Frank Amini, Ph.D.
Frank Amini is an associate in Winstead's Intellectual Property Practice Group with substantial experience in patent prosecution, intellectual property licensing, and related intellectual property transactions.
Frank has written and prosecuted numerous patent applications in various technological areas, including materials science, nanotechnology, biotechnology, the life sciences, and the chemical arts. Frank's patent prosecution experience has spanned the following areas:
- Fabrication of various carbon nanomaterials (e.g., carbon nanotubes, graphenes, graphene nanoribbons, graphene oxides, graphene quantum dots, graphene nanoplatelets, etc.);
- Use of carbon nanomaterials for water and air purification;
- Use of carbon nanomaterials for imaging, purifying and detecting hydrocarbons;
- Use of carbon nanomaterials for the delivery of active agents into cells;
- Use of carbon nanomaterials for the fabrication of energy storage devices;
- Use of small molecules for chemical detection, imaging, enzyme inhibition, and disease treatment;
- Use of pharmaceutical compositions for drug delivery;
- Fabrication of inorganic or ceramic compositions (e.g., cement, adhesive materials, conductive materials, electrolytes, etc.) for various purposes.
In addition, Frank has drafted and negotiated numerous intellectual property licensing agreements for various technologies, including medical diagnostics and fluid purification processes.
Frank also has experience in the following areas of intellectual property law:
- Preparation of freedom to operate opinions;
- Rendering opinions regarding patentability and patent infringement;
- Providing assistance with intellectual property litigation matters, including the review of discovery documents and the preparation of witnesses for depositions;
- Evaluation of the intellectual property portfolios of various companies and institutions in connection with mergers, acquisitions, and capital investments;
- Devising intellectual property protection strategies that include the utilization of patents, trademarks, copyrights, and trade secrets.
Prior to joining Winstead, Frank was a technical specialist at a Chicago law firm, where he assisted attorneys with the evaluation and management of various patent litigation cases in different technological areas, including pharmaceuticals, bio-therapeutics, medical devices, and mechanical devices. Frank also began his legal studies in Chicago. Prior to that, Frank worked on the development of a novel protein labeling method as a graduate student at the University of Texas Southwestern Medical Center in Dallas.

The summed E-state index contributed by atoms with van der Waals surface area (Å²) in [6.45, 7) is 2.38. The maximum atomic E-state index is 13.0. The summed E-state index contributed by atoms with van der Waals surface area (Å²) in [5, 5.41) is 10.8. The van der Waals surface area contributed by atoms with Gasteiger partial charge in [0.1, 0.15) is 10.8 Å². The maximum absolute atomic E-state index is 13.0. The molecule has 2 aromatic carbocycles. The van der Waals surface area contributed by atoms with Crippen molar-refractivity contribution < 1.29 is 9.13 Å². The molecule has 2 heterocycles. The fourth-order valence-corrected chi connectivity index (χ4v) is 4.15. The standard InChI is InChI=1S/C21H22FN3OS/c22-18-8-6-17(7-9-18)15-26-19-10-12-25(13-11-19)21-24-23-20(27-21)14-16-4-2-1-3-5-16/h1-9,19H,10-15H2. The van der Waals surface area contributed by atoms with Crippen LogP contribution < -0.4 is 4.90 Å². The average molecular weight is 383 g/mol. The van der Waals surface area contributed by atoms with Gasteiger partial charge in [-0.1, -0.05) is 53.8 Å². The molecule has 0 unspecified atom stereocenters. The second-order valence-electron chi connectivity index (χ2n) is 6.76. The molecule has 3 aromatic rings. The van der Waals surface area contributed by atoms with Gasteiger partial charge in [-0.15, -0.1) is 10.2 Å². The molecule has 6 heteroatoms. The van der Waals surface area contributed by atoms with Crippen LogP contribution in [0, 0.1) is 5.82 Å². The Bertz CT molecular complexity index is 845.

Frank has also served as a pre-doctoral fellow at the National Institutes of Health, where he conducted research on the role of a novel protein on the regulation of gene expression in mice. In addition, he has research experience in the field of microbial genetics.
Co-author of the WinTech blog, which provides legal insight for start-up and established technology businesses.
- Patent Prosecution
- Intellectual Property Licensing
- Intellectual Property Transactions
- Amini, F. Protein Proximity Labeling Mediated by Genetically Encoded Peptide Tags. 2003. Thesis. The University of Texas Southwestern Medical Center.
- Amini, F., Denison, C., Lin, H., Kuo, L., and T. Kodadek. 2003. Quantitative characterization of protein-protein and protein-peptide complexes using oxidative cross-linking and proximity labeling. Chemistry and Biology. 10(11):1115-1127.
- Amini, F., Kodadek, T., and K. Brown. 2002. Protein affinity labeling mediated by genetically encoded peptide tags. Angewandte Chemie International Edition. 41(2):356-359.
- Fancy, D.A., Denison, C., Kim, K., Xie, Y., Holdeman, T., Amini, F., and T. Kodadek. 2000. Scope, limitations and mechanistic aspects of photo-induced cross-linking of proteins by water-soluble metal complexes. Chemistry and Biology. 7(9):697-708.
- Amini, F. and J. R. Walker. 1997. Characterization of a mutant dnaA-dnaN region that suppresses a temperature sensitive defect in the dnaX gene of Salmonella typhimurium. Proceedings of National Conference on Undergraduate Research. 11:765-768.